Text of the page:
Nationalism and Culture is a detailed and scholarly study of the development of nationalism and the changes in human cultures from the dawn of history to the present day and an analysis of the relations of these to one another. It tells the story of the growth of the State and the other institutions of authority and their influence on life and manners, on architecture and art, on literature and thought. Nationalism and Culture is, primarily, a 600-page exploration of the origins and development of nationalism, and a scathing denunciation of the corrosive effect of national feeling on the human spirit. Yet it is one of those works, like The Anatomy of Melancholy (Robert Burton, 1621), that springboard from their stated purpose to discourse on everything under the sun. Architecture is analyzed, socialism is defended, and Rembrandt’s paintings are scrutinized at length. It is at once a treatise on the state’s relationship with culture and a manifesto for an enlightened leftism. Most of all, it is a clear-eyed plea for sanity at a moment when nationalist and religious irrationalism threatened to swallow the globe. It could not be more relevant. Rocker’s thesis is straightforward: Nations are the products of states, rather than vice versa. They are manufactured to serve the goals of the powerful, to divide human beings and keep them from recognizing their common interests. Rocker argues this point with a litany of historical examples, from the Renaissance to “the stupid and stumbling provisions of the Versailles treaty.”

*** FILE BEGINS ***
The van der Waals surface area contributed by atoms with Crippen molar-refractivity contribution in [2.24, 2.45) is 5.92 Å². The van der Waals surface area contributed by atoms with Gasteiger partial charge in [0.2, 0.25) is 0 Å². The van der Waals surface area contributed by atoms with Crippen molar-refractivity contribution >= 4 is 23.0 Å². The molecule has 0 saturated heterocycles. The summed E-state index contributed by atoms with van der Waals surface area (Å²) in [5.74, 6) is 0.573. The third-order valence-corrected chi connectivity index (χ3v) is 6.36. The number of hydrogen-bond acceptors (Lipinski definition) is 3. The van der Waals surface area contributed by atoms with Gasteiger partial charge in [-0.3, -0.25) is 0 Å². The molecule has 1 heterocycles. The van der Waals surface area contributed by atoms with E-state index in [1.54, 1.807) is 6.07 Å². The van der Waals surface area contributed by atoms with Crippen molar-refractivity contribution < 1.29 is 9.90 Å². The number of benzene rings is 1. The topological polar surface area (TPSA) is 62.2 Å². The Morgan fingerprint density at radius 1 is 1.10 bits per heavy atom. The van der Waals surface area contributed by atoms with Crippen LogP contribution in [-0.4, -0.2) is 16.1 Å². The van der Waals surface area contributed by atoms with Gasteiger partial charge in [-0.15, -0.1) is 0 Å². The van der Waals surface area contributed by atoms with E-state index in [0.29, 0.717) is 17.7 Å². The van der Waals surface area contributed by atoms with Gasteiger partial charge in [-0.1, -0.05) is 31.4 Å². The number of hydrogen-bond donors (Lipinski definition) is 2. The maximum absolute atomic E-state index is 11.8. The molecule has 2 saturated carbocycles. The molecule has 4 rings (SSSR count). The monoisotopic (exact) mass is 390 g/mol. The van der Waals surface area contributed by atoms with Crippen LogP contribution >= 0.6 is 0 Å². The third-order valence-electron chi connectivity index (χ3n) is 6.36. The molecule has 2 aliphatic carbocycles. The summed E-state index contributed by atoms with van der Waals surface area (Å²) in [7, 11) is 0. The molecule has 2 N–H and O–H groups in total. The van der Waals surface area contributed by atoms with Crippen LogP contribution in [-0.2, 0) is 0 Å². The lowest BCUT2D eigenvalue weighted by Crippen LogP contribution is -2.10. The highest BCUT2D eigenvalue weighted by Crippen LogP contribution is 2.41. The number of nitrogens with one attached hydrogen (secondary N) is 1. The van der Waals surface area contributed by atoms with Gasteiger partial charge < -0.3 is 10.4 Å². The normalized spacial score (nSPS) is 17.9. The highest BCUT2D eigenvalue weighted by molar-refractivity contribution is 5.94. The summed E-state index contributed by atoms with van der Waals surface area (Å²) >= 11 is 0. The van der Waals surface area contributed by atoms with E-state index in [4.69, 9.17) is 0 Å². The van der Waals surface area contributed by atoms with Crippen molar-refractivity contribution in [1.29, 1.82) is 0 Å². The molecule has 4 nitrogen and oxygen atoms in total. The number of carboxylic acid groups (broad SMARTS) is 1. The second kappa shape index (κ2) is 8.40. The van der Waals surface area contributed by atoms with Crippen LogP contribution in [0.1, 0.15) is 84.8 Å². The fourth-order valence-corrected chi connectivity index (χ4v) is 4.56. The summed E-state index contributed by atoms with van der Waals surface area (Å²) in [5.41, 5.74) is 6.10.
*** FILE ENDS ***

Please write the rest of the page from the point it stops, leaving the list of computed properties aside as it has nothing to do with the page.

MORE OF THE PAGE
Read alsoChanging Fate
To Piper Anderson, fate has always been that unavoidable circumstance that befalls a person. Some people are destined to be happy, and others, like Piper, have a rougher road. Each time she tries to step off her predetermined path in search of happiness, someone or something drags her back to it.…
But en route to this thesis, Rocker finds himself addressing the entire history of Western political philosophy; with a lawyerly precision, he takes a score of celebrated thinkers to pieces. Plato and Aristotle are witheringly castigated for defending slavery. He takes turns with Calvin (“a unique monstrosity”), Kant (“He knew nothing else but the stark, implacable ‘Thou shalt!’”), and Hegel (“reactionary from top to bottom”). St. Augustine receives a brutal lashing for his efforts to extend the reach of the church, and Rousseau is singled out as the philosopher who most laid the groundwork for totalitarian perversities. Rocker also elaborates his objections to Marxism and to materialist philosophies that overemphasize the role of economic motivations in determining the course of history.